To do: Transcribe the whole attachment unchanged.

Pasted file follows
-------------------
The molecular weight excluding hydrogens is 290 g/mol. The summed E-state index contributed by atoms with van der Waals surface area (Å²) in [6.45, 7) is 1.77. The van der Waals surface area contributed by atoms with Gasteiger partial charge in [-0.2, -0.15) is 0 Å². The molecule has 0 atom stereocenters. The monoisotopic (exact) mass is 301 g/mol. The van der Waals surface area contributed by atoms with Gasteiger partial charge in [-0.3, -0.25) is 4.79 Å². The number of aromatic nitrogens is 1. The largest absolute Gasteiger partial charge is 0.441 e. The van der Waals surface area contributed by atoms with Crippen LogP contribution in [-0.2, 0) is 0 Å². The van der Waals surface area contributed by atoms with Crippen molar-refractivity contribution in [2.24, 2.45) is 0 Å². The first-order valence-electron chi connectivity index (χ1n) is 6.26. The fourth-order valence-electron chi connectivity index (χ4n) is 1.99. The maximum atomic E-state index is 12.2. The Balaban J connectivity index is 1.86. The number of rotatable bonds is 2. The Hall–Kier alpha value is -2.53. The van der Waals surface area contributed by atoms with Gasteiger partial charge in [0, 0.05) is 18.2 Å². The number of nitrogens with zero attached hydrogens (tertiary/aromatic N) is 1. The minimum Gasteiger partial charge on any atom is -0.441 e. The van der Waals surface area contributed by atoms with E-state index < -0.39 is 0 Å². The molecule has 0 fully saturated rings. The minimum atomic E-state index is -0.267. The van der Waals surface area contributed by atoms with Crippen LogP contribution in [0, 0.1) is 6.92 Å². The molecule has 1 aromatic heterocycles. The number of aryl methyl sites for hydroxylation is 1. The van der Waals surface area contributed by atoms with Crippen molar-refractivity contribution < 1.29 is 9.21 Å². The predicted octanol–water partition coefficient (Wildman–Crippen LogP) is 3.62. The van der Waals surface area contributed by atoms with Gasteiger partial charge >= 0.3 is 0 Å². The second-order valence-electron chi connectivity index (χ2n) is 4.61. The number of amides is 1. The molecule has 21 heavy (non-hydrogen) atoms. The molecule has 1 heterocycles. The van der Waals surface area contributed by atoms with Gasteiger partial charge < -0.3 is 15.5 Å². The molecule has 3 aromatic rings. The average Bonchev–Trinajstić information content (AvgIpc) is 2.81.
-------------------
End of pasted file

The molecular weight excluding hydrogens is 290 g/mol. The summed E-state index contributed by atoms with van der Waals surface area (Å²) in [6.45, 7) is 1.77. The van der Waals surface area contributed by atoms with Gasteiger partial charge in [-0.2, -0.15) is 0 Å². The molecule has 0 atom stereocenters. The monoisotopic (exact) mass is 301 g/mol. The van der Waals surface area contributed by atoms with Gasteiger partial charge in [-0.3, -0.25) is 4.79 Å². The number of aromatic nitrogens is 1. The largest absolute Gasteiger partial charge is 0.441 e. The van der Waals surface area contributed by atoms with Crippen LogP contribution in [-0.2, 0) is 0 Å². The van der Waals surface area contributed by atoms with Crippen molar-refractivity contribution in [2.24, 2.45) is 0 Å². The first-order valence-electron chi connectivity index (χ1n) is 6.26. The fourth-order valence-electron chi connectivity index (χ4n) is 1.99. The maximum atomic E-state index is 12.2. The Balaban J connectivity index is 1.86. The number of rotatable bonds is 2. The Hall–Kier alpha value is -2.53. The van der Waals surface area contributed by atoms with Gasteiger partial charge in [0, 0.05) is 18.2 Å². The number of nitrogens with zero attached hydrogens (tertiary/aromatic N) is 1. The minimum Gasteiger partial charge on any atom is -0.441 e. The van der Waals surface area contributed by atoms with E-state index < -0.39 is 0 Å². The molecule has 0 fully saturated rings. The minimum atomic E-state index is -0.267. The van der Waals surface area contributed by atoms with Crippen LogP contribution in [0, 0.1) is 6.92 Å². The molecule has 1 aromatic heterocycles. The number of aryl methyl sites for hydroxylation is 1. The van der Waals surface area contributed by atoms with Crippen molar-refractivity contribution < 1.29 is 9.21 Å². The predicted octanol–water partition coefficient (Wildman–Crippen LogP) is 3.62. The van der Waals surface area contributed by atoms with Gasteiger partial charge >= 0.3 is 0 Å². The second-order valence-electron chi connectivity index (χ2n) is 4.61. The number of amides is 1. The molecule has 21 heavy (non-hydrogen) atoms. The molecule has 1 heterocycles. The van der Waals surface area contributed by atoms with Gasteiger partial charge < -0.3 is 15.5 Å². The molecule has 3 aromatic rings. The average Bonchev–Trinajstić information content (AvgIpc) is 2.81.